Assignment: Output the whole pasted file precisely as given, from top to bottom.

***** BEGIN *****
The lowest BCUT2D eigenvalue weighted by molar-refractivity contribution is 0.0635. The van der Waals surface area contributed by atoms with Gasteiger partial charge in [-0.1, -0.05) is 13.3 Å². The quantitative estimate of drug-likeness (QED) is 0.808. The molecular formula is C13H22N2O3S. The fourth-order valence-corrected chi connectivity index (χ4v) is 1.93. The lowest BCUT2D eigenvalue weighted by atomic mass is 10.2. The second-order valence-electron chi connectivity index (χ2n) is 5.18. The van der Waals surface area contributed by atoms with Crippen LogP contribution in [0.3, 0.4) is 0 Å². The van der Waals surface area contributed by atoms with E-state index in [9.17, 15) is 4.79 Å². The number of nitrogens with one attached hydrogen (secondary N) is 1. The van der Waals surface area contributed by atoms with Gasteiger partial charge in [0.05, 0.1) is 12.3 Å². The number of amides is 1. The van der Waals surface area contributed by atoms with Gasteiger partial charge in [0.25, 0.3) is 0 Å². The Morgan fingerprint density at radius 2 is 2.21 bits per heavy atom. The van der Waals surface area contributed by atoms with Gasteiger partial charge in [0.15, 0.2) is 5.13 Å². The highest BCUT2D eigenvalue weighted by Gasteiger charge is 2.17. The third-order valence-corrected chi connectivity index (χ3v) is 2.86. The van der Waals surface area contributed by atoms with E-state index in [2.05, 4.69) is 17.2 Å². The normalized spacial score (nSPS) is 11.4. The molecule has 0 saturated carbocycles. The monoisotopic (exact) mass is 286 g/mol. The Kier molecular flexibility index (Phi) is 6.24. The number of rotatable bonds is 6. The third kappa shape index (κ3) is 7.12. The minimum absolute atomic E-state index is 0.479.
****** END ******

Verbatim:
The lowest BCUT2D eigenvalue weighted by molar-refractivity contribution is 0.0635. The van der Waals surface area contributed by atoms with Gasteiger partial charge in [-0.1, -0.05) is 13.3 Å². The quantitative estimate of drug-likeness (QED) is 0.808. The molecular formula is C13H22N2O3S. The fourth-order valence-corrected chi connectivity index (χ4v) is 1.93. The lowest BCUT2D eigenvalue weighted by atomic mass is 10.2. The second-order valence-electron chi connectivity index (χ2n) is 5.18. The van der Waals surface area contributed by atoms with Crippen LogP contribution in [0.3, 0.4) is 0 Å². The van der Waals surface area contributed by atoms with E-state index in [9.17, 15) is 4.79 Å². The number of nitrogens with one attached hydrogen (secondary N) is 1. The van der Waals surface area contributed by atoms with Gasteiger partial charge in [0.05, 0.1) is 12.3 Å². The number of amides is 1. The van der Waals surface area contributed by atoms with Gasteiger partial charge in [0.25, 0.3) is 0 Å². The Morgan fingerprint density at radius 2 is 2.21 bits per heavy atom. The van der Waals surface area contributed by atoms with Gasteiger partial charge in [0.15, 0.2) is 5.13 Å². The highest BCUT2D eigenvalue weighted by Gasteiger charge is 2.17. The third-order valence-corrected chi connectivity index (χ3v) is 2.86. The van der Waals surface area contributed by atoms with E-state index in [2.05, 4.69) is 17.2 Å². The normalized spacial score (nSPS) is 11.4. The molecule has 0 saturated carbocycles. The monoisotopic (exact) mass is 286 g/mol. The Kier molecular flexibility index (Phi) is 6.24. The number of rotatable bonds is 6. The third kappa shape index (κ3) is 7.12. The minimum absolute atomic E-state index is 0.479.